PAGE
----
Cupping is usually associated with Traditional Chinese Medicine. However it was used in ancient Egyptian and Middle Eastern cultures also to help with many ailments.
What cupping can help with
- Ease pain
- Strained, tense, or over-used muscles
- Gastro disorders
- Lung diseases such as asthma, chronic cough
- Clearer skin (improve appearance of varicose veins)
- Clear colon blockages
- Activates lymphatic system
- Deep tissue repair
- Release toxins
- Promote blood circulation
- Activate lymphatic system
- Activate and clear veins, arteries, and capillaries
How cupping works
Cups are placed on your skin and a vacuum is created when the pressure in the cup reduces - by heat or suction. Your skin is pulled and held into the cup for up to 10 minutes, depending on what condition is being treated. The cups may stay in place, and may also be slid across your skin using oil.
This gets the blood flowing better which has positive effects on many aspects of the body, and can help with the healing process of many ailments.
What are the side effects of cupping?
During cupping, the skin is pulled and stretched into the cups. How strongly this occurs depends on the pressure applied, which depends on your body type and what you are being treated for.
You may experience a warm sensation, and loosening of the area. Circles will appear where the cups have been applied. The different shades of red (or black) circles will gradually disappear.
What are cups made out of?
Cups can be made of glass, bamboo, or earthenware.
Knots in a muscle can often lead to pain in other parts of your body.
Dry needling is an excellent way to get into those stubborn, tender, deep knots in a muscle that just don’t seem to respond to manual therapy (massage by hand). It’s a fast and effective way to give you more range of motion, and reduce muscle or tension pain.
Our massage therapist will treat you with in-depth knowledge and understanding of the connections between your pain and the source of your pain - and how dry needling can give you the most relief.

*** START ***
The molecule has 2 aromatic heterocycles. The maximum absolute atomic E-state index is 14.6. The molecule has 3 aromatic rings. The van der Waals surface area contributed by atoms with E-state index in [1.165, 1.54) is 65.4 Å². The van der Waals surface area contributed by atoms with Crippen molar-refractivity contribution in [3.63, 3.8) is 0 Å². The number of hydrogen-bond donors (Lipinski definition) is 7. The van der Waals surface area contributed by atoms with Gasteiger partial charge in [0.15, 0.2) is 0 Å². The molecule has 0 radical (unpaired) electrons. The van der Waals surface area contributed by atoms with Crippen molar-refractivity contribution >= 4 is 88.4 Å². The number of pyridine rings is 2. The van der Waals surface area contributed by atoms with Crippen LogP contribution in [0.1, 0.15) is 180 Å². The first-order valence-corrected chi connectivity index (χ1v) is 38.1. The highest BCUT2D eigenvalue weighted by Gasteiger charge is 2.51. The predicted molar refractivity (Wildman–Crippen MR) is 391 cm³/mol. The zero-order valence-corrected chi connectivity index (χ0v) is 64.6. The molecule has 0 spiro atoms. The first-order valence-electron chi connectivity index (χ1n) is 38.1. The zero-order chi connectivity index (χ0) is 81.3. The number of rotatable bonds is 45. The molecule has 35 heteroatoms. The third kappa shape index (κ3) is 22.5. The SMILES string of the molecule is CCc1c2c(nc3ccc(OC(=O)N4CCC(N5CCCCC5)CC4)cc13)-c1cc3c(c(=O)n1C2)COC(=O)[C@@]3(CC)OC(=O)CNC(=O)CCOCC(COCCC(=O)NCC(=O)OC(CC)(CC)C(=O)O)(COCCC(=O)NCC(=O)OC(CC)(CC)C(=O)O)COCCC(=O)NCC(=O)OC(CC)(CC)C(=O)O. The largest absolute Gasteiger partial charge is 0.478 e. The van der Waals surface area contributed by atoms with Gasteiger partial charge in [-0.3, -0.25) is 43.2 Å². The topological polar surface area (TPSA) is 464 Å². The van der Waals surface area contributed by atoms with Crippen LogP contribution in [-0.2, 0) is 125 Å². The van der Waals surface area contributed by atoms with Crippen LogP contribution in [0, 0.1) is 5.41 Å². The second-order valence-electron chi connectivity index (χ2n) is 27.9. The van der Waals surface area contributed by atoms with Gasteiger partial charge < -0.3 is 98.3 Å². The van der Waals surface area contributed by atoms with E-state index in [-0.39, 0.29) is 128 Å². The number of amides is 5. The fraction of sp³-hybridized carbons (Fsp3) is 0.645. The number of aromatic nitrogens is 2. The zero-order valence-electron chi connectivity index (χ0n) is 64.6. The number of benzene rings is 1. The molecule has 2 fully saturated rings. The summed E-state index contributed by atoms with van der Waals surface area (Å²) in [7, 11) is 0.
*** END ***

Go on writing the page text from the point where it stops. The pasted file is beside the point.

What dry needling can help with
- Tennis elbow
- Back and neck pain
- Shin splints
- Muscular tightness
Dry needling benefits
- Reduce inflammation
- Improve muscle strength
- Better coordination
- Promote blood flow
- Wider range of motion
- Reduce muscle or tension pain
How dry needling works
Say you have pain down your thigh to your ankle.
Your massage therapist will focus on the trigger point (group of contracted muscles) deep at the side of your hip. Until this moment, you may not notice this point is actually painful.
A solid, very fine needle skilfully inserted into this trigger point will produce a ‘twitch’ - your muscle fibres at this trigger point will contract involuntarily, before your muscles relax. You can expect to feel a pleasant feeling or release and relaxation, and less (or no) pain down your leg soon afterwards.
Dry needling FAQs
Does dry needling hurt?
Dry needling generally doesn’t hurt, although it is different for everyone. What you should expect is an uncomfortable feeling in your muscle when it ‘twitches’.
The twitch is an involuntary reaction from your spinal cord reflex. It tightens or contracts your muscle briefly, like a last gasp, before it surrenders to relaxation. And releases the tension and pain caused by the tight knot.
What’s the difference between dry needling and acupuncture?
The same fine, solid needle is used in both forms of treatment. Both may relieve pain and tension. However dry needling focuses on releasing trigger points, knots in muscles. Acupuncture is a technique of Traditional Chinese Medicine (TCM) - it focuses on stimulating the body’s energy systems.
What are the side effects?
During, or very soon after the treatment, you are likely to feel a heaviness in your limbs, as well as a sense of release and relaxation. You may later feel energised, and sleep better.
This treatment is safe with an experienced and skilled therapist who use sterile disposable needles.
Serious side effects are rare. Please let us know if you have:
- Needle phobia
- History of pneumothorax
- Metal allergy
- Vascular disease
- Abnormal bleeding
Dry needling is a common technique used by physiotherapists as well as massage therapists.